Preemption Definition

prē-ĕmpshən
pre-emption
noun
The act or right of buying land, etc. before, or in preference to, others; esp., such a right granted to a settler on public land.
Webster's New World
Action taken for the purpose of preventing something else from happening.
Webster's New World
A purchase made by such a right.
American Heritage
Prior seizure of, appropriation of, or claim to something, such as property.
American Heritage
The action of preempting, as the use of military force in a preemptive attack.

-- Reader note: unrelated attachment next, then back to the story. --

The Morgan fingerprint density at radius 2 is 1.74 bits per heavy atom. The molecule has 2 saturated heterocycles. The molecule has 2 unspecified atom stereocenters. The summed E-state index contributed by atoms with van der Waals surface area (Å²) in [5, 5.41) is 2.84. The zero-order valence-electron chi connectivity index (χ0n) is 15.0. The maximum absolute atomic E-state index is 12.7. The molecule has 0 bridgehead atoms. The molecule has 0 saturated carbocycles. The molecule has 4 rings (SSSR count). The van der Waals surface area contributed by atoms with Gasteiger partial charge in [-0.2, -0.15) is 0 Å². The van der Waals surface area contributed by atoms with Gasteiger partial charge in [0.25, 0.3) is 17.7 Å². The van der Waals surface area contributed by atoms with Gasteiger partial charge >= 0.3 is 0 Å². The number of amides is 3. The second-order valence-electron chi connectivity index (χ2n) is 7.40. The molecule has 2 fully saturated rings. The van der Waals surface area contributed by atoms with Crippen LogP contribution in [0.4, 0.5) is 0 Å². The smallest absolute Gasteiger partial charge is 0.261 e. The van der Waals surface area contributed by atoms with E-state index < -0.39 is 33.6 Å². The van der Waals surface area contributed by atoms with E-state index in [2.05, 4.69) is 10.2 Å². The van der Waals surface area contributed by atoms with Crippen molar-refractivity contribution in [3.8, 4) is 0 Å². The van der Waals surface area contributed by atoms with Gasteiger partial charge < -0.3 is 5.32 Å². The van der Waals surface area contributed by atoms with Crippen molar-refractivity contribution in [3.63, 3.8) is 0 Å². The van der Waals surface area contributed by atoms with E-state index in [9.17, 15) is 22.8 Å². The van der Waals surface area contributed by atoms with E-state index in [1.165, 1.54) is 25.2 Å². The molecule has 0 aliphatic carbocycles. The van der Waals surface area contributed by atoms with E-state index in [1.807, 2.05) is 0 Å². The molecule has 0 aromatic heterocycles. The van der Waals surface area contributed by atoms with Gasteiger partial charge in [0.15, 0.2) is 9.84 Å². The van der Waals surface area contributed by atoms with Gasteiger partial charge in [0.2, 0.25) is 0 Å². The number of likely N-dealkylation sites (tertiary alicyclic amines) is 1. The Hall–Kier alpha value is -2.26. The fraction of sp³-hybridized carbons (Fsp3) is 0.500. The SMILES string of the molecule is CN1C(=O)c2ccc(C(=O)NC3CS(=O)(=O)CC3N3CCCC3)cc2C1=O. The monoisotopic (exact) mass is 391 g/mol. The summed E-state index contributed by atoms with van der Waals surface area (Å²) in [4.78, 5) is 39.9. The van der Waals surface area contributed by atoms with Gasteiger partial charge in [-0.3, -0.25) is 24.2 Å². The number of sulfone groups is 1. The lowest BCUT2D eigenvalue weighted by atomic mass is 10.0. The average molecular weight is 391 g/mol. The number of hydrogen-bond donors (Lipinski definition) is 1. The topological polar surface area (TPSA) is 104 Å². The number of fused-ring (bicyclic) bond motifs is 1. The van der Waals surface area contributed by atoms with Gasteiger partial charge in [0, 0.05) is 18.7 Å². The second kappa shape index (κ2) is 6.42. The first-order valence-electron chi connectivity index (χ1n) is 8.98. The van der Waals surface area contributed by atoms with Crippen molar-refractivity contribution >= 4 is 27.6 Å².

American Heritage
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Other Word Forms of Preemption

Noun

Singular:
preemption
Plural:
preemptions, premptions

Origin of Preemption

  • pre– Latin ēmptiō ēmptiōn- buying (from ēmptus) (past participle of emere to buy em- in Indo-European roots)

    From American Heritage Dictionary of the English Language, 5th Edition

  • From Medieval Latin praeÄ“mptiō (“previous purchase"), from praeemō (“buy before"), from Latin prae- (“before") + emō (“buy").

    From Wiktionary

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